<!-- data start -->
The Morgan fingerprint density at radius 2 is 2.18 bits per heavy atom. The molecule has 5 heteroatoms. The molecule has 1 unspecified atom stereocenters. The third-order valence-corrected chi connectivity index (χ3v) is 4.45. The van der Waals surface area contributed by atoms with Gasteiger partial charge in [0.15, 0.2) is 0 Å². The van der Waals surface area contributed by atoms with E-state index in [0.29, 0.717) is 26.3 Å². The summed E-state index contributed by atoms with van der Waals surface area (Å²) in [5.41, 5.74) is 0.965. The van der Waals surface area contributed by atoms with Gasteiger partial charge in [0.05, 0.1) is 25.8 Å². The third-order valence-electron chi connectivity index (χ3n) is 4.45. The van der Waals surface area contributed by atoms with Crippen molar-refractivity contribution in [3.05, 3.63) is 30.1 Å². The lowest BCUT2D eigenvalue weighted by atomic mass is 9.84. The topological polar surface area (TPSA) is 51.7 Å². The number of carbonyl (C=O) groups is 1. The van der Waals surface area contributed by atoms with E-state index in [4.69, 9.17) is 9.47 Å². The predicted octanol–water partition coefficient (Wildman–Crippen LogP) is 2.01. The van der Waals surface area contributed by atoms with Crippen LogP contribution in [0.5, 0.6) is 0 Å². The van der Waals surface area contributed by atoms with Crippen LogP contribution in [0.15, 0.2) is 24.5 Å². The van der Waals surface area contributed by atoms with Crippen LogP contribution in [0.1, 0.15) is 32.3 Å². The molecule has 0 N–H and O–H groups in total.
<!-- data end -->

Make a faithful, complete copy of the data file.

The Morgan fingerprint density at radius 2 is 2.18 bits per heavy atom. The molecule has 5 heteroatoms. The molecule has 1 unspecified atom stereocenters. The third-order valence-corrected chi connectivity index (χ3v) is 4.45. The van der Waals surface area contributed by atoms with Gasteiger partial charge in [0.15, 0.2) is 0 Å². The van der Waals surface area contributed by atoms with E-state index in [0.29, 0.717) is 26.3 Å². The summed E-state index contributed by atoms with van der Waals surface area (Å²) in [5.41, 5.74) is 0.965. The van der Waals surface area contributed by atoms with Gasteiger partial charge in [0.05, 0.1) is 25.8 Å². The third-order valence-electron chi connectivity index (χ3n) is 4.45. The van der Waals surface area contributed by atoms with Crippen molar-refractivity contribution in [3.05, 3.63) is 30.1 Å². The lowest BCUT2D eigenvalue weighted by atomic mass is 9.84. The topological polar surface area (TPSA) is 51.7 Å². The number of carbonyl (C=O) groups is 1. The van der Waals surface area contributed by atoms with E-state index in [4.69, 9.17) is 9.47 Å². The predicted octanol–water partition coefficient (Wildman–Crippen LogP) is 2.01. The van der Waals surface area contributed by atoms with Crippen LogP contribution in [0.5, 0.6) is 0 Å². The van der Waals surface area contributed by atoms with Crippen LogP contribution in [0.15, 0.2) is 24.5 Å². The van der Waals surface area contributed by atoms with Crippen LogP contribution in [0.1, 0.15) is 32.3 Å². The molecule has 0 N–H and O–H groups in total.